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Stephen Mitchell Books In Order

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Publication Order of Standalone Novels

Meetings with the Archangel (1998)Description / Buy at Amazon
The Frog Prince (1999)Description / Buy at Amazon
The Way of Forgiveness (2019)Description / Buy at Amazon
The First Christmas (2021)Description / Buy at Amazon

Publication Order of Children's Books

The Creation (With: Ori Sherman) (1990)Description / Buy at Amazon
Jesus: What He Really Said and Did (2002)Description / Buy at Amazon
The Wishing Bone, and Other Poems (2003)Description / Buy at Amazon
Genies, Meanies, and Magic Rings (2007)Description / Buy at Amazon
Iron Hans (2007)Description / Buy at Amazon

Publication Order of Non-Fiction Books

The Gospel According to Jesus (1991)Description / Buy at Amazon
Loving What Is (With: Byron Katie) (2002)Description / Buy at Amazon
A Thousand Names for Joy (With: Byron Katie) (2007)Description / Buy at Amazon
A Mind At Home With Itself (With: Byron Katie) (2017)Description / Buy at Amazon
The Christians of Phrygia from Rome to the Turkish Conquest (2023)Description / Buy at Amazon

Publication Order of Collections

Parables and Portraits (1990)Description / Buy at Amazon

Publication Order of Anthologies

The Enlightened Heart(1989)Description / Buy at Amazon
Into The Garden: A Wedding Anthology(1993)Description / Buy at Amazon

Stephen Mitchell is a bestselling and award-winning author of poetry, non-fiction, and religious and spiritual works.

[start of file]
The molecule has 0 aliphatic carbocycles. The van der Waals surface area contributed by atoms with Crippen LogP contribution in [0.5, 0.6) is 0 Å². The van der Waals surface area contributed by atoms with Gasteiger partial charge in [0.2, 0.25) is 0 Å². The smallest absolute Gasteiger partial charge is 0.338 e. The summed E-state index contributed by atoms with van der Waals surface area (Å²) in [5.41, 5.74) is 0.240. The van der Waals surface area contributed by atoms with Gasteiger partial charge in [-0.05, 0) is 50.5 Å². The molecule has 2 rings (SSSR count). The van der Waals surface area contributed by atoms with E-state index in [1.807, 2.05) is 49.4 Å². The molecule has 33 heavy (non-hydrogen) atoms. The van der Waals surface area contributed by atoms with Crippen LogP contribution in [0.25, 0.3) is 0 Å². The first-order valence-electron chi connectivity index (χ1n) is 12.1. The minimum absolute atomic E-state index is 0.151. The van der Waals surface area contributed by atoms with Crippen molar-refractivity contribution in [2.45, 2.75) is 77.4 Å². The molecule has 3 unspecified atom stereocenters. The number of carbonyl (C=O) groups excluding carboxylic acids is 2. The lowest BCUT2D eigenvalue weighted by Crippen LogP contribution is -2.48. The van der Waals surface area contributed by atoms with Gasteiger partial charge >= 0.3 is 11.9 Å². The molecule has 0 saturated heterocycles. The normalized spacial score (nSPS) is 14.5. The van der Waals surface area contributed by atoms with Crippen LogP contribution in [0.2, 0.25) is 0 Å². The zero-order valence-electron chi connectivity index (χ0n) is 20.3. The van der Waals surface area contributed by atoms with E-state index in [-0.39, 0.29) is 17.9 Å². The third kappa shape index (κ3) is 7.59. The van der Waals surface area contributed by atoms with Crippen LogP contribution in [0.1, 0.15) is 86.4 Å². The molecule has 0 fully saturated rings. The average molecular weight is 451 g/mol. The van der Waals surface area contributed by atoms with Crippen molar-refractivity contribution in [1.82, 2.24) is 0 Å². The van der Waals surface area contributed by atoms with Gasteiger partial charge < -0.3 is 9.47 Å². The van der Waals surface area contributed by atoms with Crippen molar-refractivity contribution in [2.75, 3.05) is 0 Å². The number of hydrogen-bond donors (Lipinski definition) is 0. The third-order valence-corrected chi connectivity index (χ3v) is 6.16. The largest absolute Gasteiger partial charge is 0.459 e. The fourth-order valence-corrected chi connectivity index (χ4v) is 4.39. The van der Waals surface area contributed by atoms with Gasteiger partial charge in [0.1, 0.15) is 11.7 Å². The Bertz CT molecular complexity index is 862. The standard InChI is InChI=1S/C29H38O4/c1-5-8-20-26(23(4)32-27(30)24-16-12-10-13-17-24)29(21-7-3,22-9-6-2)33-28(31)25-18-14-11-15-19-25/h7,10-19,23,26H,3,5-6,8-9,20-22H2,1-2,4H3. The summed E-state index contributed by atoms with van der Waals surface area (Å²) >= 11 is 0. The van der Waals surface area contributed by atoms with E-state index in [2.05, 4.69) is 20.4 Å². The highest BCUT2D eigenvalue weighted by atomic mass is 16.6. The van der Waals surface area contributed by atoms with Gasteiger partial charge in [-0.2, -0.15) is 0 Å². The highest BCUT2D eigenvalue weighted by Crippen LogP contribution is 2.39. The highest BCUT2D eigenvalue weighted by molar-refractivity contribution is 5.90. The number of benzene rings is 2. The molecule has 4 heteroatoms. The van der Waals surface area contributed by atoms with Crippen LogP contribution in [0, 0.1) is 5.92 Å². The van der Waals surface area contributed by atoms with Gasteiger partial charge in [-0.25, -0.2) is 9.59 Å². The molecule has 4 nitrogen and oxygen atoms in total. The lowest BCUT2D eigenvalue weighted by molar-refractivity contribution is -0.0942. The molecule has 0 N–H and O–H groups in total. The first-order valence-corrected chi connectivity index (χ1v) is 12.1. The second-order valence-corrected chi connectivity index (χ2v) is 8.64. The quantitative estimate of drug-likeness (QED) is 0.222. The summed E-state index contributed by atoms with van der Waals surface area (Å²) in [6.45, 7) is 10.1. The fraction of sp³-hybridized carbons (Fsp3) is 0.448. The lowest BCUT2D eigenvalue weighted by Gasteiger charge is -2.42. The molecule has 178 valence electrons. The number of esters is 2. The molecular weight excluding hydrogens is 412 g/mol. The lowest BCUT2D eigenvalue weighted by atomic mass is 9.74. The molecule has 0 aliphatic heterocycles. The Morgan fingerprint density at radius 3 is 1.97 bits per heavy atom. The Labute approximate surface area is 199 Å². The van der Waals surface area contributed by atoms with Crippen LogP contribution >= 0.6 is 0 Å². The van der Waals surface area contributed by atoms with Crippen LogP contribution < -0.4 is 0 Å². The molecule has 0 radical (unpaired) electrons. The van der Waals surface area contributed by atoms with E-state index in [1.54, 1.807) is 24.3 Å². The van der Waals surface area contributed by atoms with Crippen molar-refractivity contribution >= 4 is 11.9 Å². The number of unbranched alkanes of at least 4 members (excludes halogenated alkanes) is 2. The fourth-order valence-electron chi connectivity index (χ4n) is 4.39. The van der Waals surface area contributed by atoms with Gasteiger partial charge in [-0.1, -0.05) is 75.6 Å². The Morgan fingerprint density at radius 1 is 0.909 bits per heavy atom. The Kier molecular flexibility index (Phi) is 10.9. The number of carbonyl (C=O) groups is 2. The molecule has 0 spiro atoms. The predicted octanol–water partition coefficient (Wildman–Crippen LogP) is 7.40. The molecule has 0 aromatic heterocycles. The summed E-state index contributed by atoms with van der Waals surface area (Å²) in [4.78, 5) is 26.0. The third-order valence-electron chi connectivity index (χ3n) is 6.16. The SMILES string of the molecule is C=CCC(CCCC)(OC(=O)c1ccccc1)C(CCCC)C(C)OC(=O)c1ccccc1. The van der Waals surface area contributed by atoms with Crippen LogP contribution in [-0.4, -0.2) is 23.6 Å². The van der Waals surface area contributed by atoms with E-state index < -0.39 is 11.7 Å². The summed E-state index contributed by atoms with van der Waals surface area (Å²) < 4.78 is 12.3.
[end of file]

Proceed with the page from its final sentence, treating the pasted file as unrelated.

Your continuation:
The author grew up in a Jewish family after he was born in Brooklyn, New York. Growing up in New York, he found many examples of people who made it using art and developed an early attraction to wisdom.
He particularly loved to go to his grandfather’s place, where he used to sit on the floor of his living room, thumbing through “Selected Poems of “Faust” in miniature German editions.

Later on, Stephen Mitchell studied philosophy and literature at Amherst College and then in Paris. It was while he was in Paris that he got introduced to a French translation of Rilke’s “Letters to a Young Poet.”
When he went back to Amherst, he pushed himself to learn German so that he could read the German version of Rilke’s work. But he would stop learning German when he got into Yale to study comparative literature.
Mitchell has since published a ton of books and has at least thirty titles to his name.
In addition to translations of several books from the Bible, the poems of Pablo Neruda, the “Epic of Gilgamesh,” and the “Bhagavad Gita,” he has also edited countless anthologies of sacred writings, and written his own fiction and poetry.

When Stephen Mitchell was twenty-two years old, and studying at Yale Graduate School of Sciences and Arts, his girlfriend introduced him to Rilke.

She gave him a French version of “Letters to a Young Poet,” which he found to be one of the most amazing experiences of truth he ever had. There was just nothing comparable to hearing the great poet talk about love, solitude, and beauty.
Two years later, his girlfriend unceremoniously walked out on him and left him devastated and unsure of how to deal with the pain.

Over several months, he was magnetically attracted to the Biblical Book of Job as the biblical tradition was all he knew. Moreover, he believed that it was the only place where the question of human suffering was most profoundly dealt with.
Reading about “The Voice from the Whirlwind,” he thought he could find an answer to his pain in it.

At some point, he decided to learn Hebrew to get a better understanding and soon enough also learned textual scholarship. One thing led to another and he got into an amazing hole, as he started translating the Book of Job into verse.

While Stephen Mitchell studied literature at Yale University and Amherst College, he believes his real education began when he first bumped into a Zen master in 1973.
Half a dozen years into his work on the “Book of Job,” he realized that he was never going to understand the profound and magnificent words.